How Far Was the Outbreak of Civil War in 1455 the Result of Henry’s Inadequacies?

1033 WordsJul 25, 20135 Pages
How far was the outbreak of Civil War in 1455 the result of Henry’s inadequacies? The War of the Roses was a crucial and significant period in the England’s history playing an important role in it. There were many factors which can be seen as the causes of the war. However, it is vital to clarify to what extent its outbreak was caused by Henry’s inadequacies. The powerlessness of Henry VI is a central factor of the outbreak of the war. He was known to be too soft and malleable to the wishes of his surrounding that had influence and control of him. Henry was considered to be a person who was very uninterested in the politics of the country. He also felt the lack of cleverness and strong features of character that were fundamental…show more content…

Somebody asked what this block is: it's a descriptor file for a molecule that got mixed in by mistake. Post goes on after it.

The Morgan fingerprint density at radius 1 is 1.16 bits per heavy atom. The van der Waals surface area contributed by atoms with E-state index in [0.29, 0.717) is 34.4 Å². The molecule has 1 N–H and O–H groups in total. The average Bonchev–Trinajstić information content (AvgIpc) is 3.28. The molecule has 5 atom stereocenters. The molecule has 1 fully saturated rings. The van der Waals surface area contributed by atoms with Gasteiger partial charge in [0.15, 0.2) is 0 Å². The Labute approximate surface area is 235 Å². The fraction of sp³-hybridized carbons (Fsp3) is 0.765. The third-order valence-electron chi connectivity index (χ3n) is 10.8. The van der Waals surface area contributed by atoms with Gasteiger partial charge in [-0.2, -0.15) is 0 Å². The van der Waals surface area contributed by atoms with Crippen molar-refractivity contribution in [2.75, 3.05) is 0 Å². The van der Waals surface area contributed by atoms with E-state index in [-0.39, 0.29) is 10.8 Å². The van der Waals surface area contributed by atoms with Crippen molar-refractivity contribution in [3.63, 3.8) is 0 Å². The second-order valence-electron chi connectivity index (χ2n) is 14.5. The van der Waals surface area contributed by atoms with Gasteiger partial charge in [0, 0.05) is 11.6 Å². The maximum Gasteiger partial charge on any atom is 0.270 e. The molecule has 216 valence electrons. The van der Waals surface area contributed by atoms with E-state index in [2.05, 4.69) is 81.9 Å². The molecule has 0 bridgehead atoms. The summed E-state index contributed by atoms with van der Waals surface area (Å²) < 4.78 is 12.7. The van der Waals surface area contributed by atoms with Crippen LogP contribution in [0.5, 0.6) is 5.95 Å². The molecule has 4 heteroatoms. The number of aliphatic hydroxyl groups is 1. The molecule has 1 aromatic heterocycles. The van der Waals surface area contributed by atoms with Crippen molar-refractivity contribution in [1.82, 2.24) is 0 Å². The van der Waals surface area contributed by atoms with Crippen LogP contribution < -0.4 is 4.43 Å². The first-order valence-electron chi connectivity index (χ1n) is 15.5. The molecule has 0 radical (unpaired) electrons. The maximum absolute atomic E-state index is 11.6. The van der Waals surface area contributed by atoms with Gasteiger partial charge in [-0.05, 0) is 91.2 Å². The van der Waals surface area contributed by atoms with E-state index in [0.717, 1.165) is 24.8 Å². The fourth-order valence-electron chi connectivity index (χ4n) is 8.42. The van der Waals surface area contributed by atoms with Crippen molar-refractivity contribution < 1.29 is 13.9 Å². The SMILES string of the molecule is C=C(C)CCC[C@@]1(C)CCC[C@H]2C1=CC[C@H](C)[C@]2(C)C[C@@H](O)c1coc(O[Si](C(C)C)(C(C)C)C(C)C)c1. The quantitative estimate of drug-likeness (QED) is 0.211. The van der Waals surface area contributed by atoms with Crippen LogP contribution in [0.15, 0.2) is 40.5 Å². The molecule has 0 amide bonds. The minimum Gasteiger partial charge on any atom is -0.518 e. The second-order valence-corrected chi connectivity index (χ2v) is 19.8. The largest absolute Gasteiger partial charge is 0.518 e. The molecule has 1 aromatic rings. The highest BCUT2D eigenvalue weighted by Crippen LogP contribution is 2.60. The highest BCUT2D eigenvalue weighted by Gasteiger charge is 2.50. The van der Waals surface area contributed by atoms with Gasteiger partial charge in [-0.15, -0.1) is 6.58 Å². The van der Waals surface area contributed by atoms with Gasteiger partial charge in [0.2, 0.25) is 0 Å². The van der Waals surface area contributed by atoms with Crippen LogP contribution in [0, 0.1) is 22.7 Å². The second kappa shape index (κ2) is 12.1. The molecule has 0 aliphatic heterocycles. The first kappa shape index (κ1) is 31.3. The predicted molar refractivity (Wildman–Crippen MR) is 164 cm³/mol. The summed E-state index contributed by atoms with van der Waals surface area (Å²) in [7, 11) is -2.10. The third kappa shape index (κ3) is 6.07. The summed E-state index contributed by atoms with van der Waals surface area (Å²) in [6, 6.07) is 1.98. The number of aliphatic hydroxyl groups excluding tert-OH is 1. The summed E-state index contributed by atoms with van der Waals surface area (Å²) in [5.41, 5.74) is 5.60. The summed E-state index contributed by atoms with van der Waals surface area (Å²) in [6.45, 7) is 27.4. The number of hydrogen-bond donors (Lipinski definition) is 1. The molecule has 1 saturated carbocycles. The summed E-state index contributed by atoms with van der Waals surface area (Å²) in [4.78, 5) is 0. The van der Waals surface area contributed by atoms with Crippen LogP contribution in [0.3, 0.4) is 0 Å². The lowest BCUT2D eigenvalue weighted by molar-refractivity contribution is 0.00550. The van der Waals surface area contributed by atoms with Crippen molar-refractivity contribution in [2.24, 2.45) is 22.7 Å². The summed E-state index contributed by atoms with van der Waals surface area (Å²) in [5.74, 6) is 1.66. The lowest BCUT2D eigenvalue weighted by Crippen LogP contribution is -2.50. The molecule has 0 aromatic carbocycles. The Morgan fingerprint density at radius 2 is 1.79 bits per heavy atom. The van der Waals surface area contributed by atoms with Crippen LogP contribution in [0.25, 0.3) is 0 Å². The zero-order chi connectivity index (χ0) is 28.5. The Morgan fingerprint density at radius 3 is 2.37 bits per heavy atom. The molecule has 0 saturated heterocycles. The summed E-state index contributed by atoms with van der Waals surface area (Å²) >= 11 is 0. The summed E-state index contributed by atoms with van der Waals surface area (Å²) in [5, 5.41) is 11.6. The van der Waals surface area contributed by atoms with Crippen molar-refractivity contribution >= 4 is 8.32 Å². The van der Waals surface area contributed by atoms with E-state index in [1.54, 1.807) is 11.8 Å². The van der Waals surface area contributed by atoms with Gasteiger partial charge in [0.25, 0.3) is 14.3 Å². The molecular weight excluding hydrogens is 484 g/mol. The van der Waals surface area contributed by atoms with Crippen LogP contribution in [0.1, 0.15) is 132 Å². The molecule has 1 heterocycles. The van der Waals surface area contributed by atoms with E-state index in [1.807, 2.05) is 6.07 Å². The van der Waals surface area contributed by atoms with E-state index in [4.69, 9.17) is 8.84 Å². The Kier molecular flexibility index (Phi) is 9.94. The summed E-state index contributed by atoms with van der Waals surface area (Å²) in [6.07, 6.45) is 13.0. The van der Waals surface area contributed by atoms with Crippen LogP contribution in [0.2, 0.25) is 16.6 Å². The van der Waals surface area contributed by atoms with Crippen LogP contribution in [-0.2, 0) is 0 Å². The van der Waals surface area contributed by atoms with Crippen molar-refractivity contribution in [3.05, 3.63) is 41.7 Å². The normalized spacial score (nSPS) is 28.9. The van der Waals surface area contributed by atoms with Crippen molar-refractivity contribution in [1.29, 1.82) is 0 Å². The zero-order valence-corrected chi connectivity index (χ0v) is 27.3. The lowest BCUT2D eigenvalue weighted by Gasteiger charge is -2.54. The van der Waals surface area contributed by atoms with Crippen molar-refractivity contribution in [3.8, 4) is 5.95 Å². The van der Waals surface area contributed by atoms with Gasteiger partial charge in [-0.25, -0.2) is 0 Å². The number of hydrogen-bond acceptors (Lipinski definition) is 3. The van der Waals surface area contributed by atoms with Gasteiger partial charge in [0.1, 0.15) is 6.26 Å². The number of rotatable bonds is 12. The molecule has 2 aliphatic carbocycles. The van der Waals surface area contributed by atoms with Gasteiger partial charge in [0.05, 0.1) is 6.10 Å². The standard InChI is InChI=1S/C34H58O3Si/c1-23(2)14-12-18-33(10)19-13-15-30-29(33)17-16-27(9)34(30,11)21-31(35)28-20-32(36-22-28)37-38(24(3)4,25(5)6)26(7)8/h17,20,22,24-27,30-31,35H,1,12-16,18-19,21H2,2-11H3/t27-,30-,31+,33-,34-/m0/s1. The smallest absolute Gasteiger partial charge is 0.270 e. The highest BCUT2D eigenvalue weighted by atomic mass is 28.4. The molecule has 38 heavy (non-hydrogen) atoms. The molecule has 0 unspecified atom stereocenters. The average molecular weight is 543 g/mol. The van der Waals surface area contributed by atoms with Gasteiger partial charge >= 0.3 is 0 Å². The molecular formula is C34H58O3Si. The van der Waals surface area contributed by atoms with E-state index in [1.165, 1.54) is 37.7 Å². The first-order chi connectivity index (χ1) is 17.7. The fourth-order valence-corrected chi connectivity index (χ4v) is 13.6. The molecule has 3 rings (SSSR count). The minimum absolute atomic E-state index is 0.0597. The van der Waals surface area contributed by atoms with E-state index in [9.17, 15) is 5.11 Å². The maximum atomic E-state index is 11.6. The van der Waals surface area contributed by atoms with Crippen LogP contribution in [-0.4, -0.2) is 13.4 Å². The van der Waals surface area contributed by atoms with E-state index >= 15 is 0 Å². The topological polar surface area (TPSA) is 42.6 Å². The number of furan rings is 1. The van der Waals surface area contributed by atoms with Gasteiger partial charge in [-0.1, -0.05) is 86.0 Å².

Their superior position towards the king and his patronage created an opposition – “evil councillors”, whose aim was to remove the favourites. All the previous points together with the king’s failure to exterminate disorder, chaos, corruption and misgovernment in the country degraded the Crown’s reputation and showed Henry’s shortcomings resulting in the outbreak of the Civil War. However, an argument contradicting this idea lies in the persona of Richard, Duke of York, who was the King’s closest adult male relative and the most famous and influential of the great magnates in 1450. Also before 1453 York was heir presumptive. He was descended from Edmund of Langley, 1st Duke of York and fourth son of Edward III on his father’s side. On his mother’s side he was descended from Lionel of Clarence, Edward’s second son. York’s close blood relationship to the king could admit him to the throne. Not only did he claim the descent from King Edward III, but also claimed to the throne. The Battle of St. Albans is the straightforward proof of it. He evidently felt that he had a sense of duty and a right to play a fundamental role in government. Richard was an obvious threat to Henry’s kingship: unlike the last one he was a competent politician, a distinct warrior and a father of healthy sons. In other words, his power of personality harmonized his goal, which by 1450s, had come to embrace the crown of England. In conclusion, as the peace, richness

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